Connecting the Past and Present in Yorba Linda
Yorba Linda is a city of 68,000 people located on the northeastern boundary of Orange County. It is an affluent suburban community known for family-friendly neighborhoods and peaceful, quiet living. Compared to other parts of Southern California, the pace of life is a little more relaxed here. In fact, looking out over present day Yorba Linda, it is easy to imagine the region as it once was – farmland lined with citrus and avocado trees as far as the eye could see.
That is not to say local residents miss out on all the excitement Southern California has to offer. Yorba Linda lies along the Riverside Freeway (SR 91). From there, motorists have easy access south to the beach on SR 55, west to downtown L.A. on I-5, or north to the mountains on SR 57. A century ago, the logistical difficulty of traveling these routes kept Yorba Linda sparsely populated farm country. Now, thanks to the network of highways and interstates crisscrossing the region, the city has become one of the most desirable places to live in the entire United States.
At Neale & Fhima, access to reliable transportation is an issue we deal with every day on behalf of our clients. Our lemon law attorneys help new car owners enforce the terms of their warranties when the dealer is unable or unwilling to make the necessary repairs. We enjoy helping the people of Yorba Linda with these cases. We also enjoy discussing the fascinating history of this community. Here are some of our favorite historical facts and anecdotes about Yorba Linda:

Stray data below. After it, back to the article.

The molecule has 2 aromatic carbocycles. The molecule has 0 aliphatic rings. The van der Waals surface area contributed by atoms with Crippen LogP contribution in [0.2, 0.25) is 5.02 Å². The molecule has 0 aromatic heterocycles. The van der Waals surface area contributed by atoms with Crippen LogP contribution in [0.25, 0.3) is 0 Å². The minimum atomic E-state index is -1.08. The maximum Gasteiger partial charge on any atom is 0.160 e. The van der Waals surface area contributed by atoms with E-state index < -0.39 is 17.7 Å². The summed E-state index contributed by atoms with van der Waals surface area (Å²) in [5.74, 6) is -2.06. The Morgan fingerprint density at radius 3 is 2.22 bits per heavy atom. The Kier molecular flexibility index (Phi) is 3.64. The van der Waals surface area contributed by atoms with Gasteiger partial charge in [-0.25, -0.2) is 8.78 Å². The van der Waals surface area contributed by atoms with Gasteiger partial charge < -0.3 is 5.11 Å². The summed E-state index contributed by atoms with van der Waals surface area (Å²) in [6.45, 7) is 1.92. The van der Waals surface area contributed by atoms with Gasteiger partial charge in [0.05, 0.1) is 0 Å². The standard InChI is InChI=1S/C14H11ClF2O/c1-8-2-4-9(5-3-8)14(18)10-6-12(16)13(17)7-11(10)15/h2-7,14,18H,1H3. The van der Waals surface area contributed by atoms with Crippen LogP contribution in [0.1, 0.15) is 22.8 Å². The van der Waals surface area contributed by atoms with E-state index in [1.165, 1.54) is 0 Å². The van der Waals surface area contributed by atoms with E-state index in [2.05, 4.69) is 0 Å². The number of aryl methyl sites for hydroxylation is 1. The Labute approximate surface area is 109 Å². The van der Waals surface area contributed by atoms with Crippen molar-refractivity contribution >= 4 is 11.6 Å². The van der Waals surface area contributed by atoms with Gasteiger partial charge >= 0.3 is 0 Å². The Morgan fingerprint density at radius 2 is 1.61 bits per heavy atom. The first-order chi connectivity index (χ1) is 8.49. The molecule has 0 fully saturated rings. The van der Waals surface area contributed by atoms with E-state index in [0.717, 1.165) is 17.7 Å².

- Yorba Linda is Orange County’s 25th city. It was a “late bloomer” compared to other cities in the county. Prior to 1912 (when the Pacific Electric Railroad began servicing the area), fewer than 50 people lived here year-round. Population growth continued on a modest trajectory for a half century until it exploded in the 1960s. By 1970, three years after the city was incorporated, the population was 11,850. By 1980, it had doubled. By 1990, it had nearly doubled again.
- The Yorba Cemetery is located on Parkwood Court on the south side of town. Early residents began using this plot of land as a burial ground as long as 200 years ago. According to the Legend of the Pink Lady, the old cemetery is haunted by the ghost of Alvina Yorba de Los Reyes. The young woman is believed to have died in 1910 when she was thrown from a buggy on her way home from a dance at Valencia High School. Still donning her pink gown, Alvina is rumored to appear at the cemetery at midnight on June 15th of each even-numbered year. Crowds gather at the cemetery on these occasions in hopes of observing the ghost.
- Luxury homes are nothing new in Yorba Linda. In 1835, Bernardo Yorba (after whom the city is named) began construction on the finest hacienda of the era. The giant adobe home was a sprawling, horseshoe-shaped complex with at least 50 rooms. With the nearest city of Los Angeles an arduous 35-mile journey away, the hacienda served as a focal point for commercial and social activity. The structure fell into decay following Bernardo’s death in 1858 and was later demolished. Local architecture – including the new signage at Yorba Linda’s largest shopping center – still pays homage to the original Spanish haciendas once found here.
Did you know that there are currently 213 miles of streets and 49 traffic signals within the city limits of Yorba Linda? A lot has changed in our community over the years. But, regardless of what the future brings, car owners can always count on Neale & Fhima to protect their lemon law rights when the need arises.